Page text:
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Congenital Tear Duct Blockage Specialist

Richard L. Storm, M.D. -  - Ophthalmology

Richard L. Storm, M.D.

Ophthalmology located in Brooklyn Heights, Brooklyn, NY & Nassau County, Long Beach, NY

If you notice that your infant or child frequently has tears pooling in their eyes or draining over their cheeks when they’re not crying, it could be a sign of a congenital tear duct blockage. At his offices in Brooklyn Heights and Nassau County in Long Beach, New York, double board-certified ophthalmologist and pediatrician Richard Storm, M.D. P.C. diagnoses and treats congenital tear duct blockages with customized treatments. Schedule a consultation today for expert pediatric eye care.

Congenital Tear Duct Blockage Q & A

What is a congenital tear duct blockage?

A congenital tear duct blockage, clinically referred to as dacryostenosis or nasolacrimal duct obstruction, affects more than 5% of infants. 

Your eye ducts, or puncta, are openings at the corners of your eyelids that allow tears to drain from your eyes, flushing away debris through your nasal passages. However, if something is blocking those ducts, your tears can’t drain correctly and well up in your eyes and spill. 

Congenital tear duct blockages are usually due to the drainage system not being fully developed or a structural abnormality in the tear ducts. For example, many infants have a thin membrane that covers the part of the duct that drains into the nose. 

Tear duct obstruction is most common in infants and young children, although rarely, older children and adults can develop tear duct blockages due to cysts, tumors, or extra tissue in their nasal cavity. 

What are the symptoms of a congenital tear duct blockage?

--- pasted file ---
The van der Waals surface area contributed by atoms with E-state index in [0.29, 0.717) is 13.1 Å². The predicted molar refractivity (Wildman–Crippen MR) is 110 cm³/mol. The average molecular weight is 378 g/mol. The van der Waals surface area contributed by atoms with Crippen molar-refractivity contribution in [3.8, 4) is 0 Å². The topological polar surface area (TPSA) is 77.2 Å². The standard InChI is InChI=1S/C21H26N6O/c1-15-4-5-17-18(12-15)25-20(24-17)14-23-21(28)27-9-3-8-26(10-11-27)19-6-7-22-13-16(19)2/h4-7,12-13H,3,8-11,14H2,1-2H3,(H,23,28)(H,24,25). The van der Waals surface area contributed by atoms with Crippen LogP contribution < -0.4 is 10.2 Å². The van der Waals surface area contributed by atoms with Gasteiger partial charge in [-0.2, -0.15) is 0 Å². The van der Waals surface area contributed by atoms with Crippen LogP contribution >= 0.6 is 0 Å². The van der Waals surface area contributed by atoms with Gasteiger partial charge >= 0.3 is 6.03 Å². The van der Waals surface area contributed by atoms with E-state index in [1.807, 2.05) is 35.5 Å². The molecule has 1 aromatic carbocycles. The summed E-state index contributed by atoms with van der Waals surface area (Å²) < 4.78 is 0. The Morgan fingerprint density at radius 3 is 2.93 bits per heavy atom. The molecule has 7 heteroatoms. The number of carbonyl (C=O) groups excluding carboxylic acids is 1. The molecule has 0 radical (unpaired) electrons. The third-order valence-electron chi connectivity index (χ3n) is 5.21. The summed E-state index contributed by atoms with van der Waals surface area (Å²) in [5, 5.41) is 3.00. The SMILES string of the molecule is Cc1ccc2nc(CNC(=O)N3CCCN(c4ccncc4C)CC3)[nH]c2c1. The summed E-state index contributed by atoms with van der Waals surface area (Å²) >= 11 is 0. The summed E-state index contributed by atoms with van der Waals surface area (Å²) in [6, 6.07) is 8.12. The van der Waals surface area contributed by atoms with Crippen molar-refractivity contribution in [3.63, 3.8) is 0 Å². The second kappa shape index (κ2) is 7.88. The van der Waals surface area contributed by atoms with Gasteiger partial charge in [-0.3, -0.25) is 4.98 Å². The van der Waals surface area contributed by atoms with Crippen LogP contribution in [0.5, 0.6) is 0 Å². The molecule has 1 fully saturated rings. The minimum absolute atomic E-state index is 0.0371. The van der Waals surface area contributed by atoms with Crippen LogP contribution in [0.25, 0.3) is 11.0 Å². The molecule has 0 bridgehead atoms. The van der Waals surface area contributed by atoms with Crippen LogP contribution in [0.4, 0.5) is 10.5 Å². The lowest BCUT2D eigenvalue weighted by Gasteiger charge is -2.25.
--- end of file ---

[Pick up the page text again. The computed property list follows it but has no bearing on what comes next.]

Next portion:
Some of the common signs of a tear duct blockage include:

  • Excessive tearing
  • Mucus-like discharge 
  • Waking with crusty eyelids
  • Small red bump at the inner corner of the eye
  • Swelling or tenderness in the nose
  • Recurring eye infections 

If you notice any of these symptoms, make an appointment with Dr. Storm to identify the condition causing them and get appropriate treatment. 

How are tear duct obstructions treated?

Dr. Storm offers highly customized care to address congenital tear duct blockages. Depending on the severity of your child’s symptoms, he may recommend waiting and monitoring the situation as many children outgrow tear duct obstructions. 

He gives you instructions on how to make sure your child’s eyes are clean and prevent infection. Dr. Storm teaches you how to perform a tear duct massage, which needs to be repeated three times a day. He may also prescribe antibiotic eye drops to reduce discharge and prevent future infections.

However, if your child’s tear duct blockage doesn’t clear up by their first birthday, Dr. Storm may suggest surgery to remove the obstruction. Tear duct blockage surgery is a minimally invasive outpatient procedure that usually only takes 10 minutes. Dr. Storm passes a soft, small probe through the tear duct and into the nose to open any obstructions. 

If you’re concerned about a congenital tear duct blockage or need pediatric eye care for your child, call Richard Storm, M.D. P.C. or schedule an appointment today.